NP, ASCY 6/10/1862

From the Southern Confederacy (Atlanta, Ga.) 
June 10, 1862
Editorial Correspondence
Gatoso House
Memphis, May 31
   I left Mobile at 4 o'clock, P. M., on the 29th, by the Mobile & Ohio R. R., which runs northwardly nearly parallel with the Tombigbee river, through a poor piney woods country. The road is in excellent running order, and we arrived at Meridian, 134 miles, by 12 o'clock. Here a change of cars lost me my agreeable compagnon du voyage, "Nick," who was looking up his lost goods. A run of 168 miles brought me to Jackson, the Capitol of Mississippi, which I reached at 8 A. M., the 30th -- stopped at the "Confederate House," a new, large, well furnished, and well kept Hotel, near the Railroad Depot. Here I found Dr. Simmons and Mr. Hunnicutt, where they have been for several months, nursing their freight. Gen. Lovell's family, and many other notables, are at this Hotel. 
   I remained here during the day. At 6 P. M., I took the train for Grenada, where we arrived at 1 this morning; and from there I reached this place at 8 A. M.
   After breakfast I went out on Front Row to look after some business matters. The first incident that attracted my attention, was the burning of about 100 bales of cotton, that had been ferreted out from its hiding place by the Government Agent, who is determined to deprive Federal sympathizers of the luxury of trading with Yankees.
   The next sight was about a dozen men raising a Confederate flag on an old political pole that stood on the bluff. It was certainly deferred to a late hour -- just before the city is expected to fall into the hands of the enemy.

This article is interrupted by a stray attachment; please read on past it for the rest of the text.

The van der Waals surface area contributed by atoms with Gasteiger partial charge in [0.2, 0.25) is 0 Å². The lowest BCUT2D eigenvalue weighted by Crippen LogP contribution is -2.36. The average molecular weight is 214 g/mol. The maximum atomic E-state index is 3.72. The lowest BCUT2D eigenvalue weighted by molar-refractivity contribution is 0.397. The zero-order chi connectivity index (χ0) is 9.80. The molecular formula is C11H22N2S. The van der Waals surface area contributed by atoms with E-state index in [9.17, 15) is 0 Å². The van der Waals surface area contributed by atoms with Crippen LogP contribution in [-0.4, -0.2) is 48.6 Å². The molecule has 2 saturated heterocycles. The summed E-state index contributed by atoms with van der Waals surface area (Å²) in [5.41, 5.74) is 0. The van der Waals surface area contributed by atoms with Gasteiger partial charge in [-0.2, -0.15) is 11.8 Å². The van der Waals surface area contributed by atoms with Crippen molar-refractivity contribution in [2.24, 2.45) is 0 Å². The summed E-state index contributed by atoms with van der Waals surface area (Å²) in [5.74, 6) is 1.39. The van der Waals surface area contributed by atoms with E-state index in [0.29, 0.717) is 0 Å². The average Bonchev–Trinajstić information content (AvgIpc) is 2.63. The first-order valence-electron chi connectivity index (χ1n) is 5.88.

In crossing Front to Main street, I observed a long train of cars, laden with valuable machinery, which was being moved to Grenada. Here I got a cab and drove to the Memphis & Charleston R. R. depot -- got there just in time to see Col. Sam. Tate, the President, and all his railroad officials take the last train, with the remainder of all movement valuables. This road lost some 60 cars and 7 locomotives, just below Corinth. By some mistake, a railroad bridge was burned on the Mobile & Ohio Road, which cut off these cars, laden with commissary stores, arms, soldiers' trunks, baggage, &c., when they all had to be burned.
   The enemy is now in possession at Corinth -- Beauregard having fallen back, as I intimated he would in my last ??? so the enemy can have full possession of the M. & C. R. R. from here to Bridgeport, as soon as they see fit to take it. This is a sad thought. There are a great many "military necessities."
   Memphis is dry and dusty; stores at least half closed up; but few goods of any kind in those that are open; no cotton, no sugar, no molasses any where to be seen.
   It was determined some weeks since to burn all the cotton and groceries liable to fall into the hands of the enemy, and preparation was made to do so. Subsequently the order was modified, and the Government Agents were ordered to seize and ship into the interior all sugar and molasses that were in danger, an account of which was to be kept, and the owners to be paid for the same at a uniform price. The objects in view were, first, to keep it out of the enemy's hands, and next, to convey these useful articles to points where they are greatly needed, and there to exchange them for flour and provisions for the army. Of the wisdom of this measure, I may say something at another time. For the present, I merely give the facts. This seizing extends all the way down to Vicksburg, Jackson and Meridian; so those who have spent so much time, money and sleepless nights looking after and trying to save their groceries will be no better off than those cool philosophers, who, like the widow on the eve of her second marriage, after careful reflection, made up her mind to take things as they came.
G. W. A.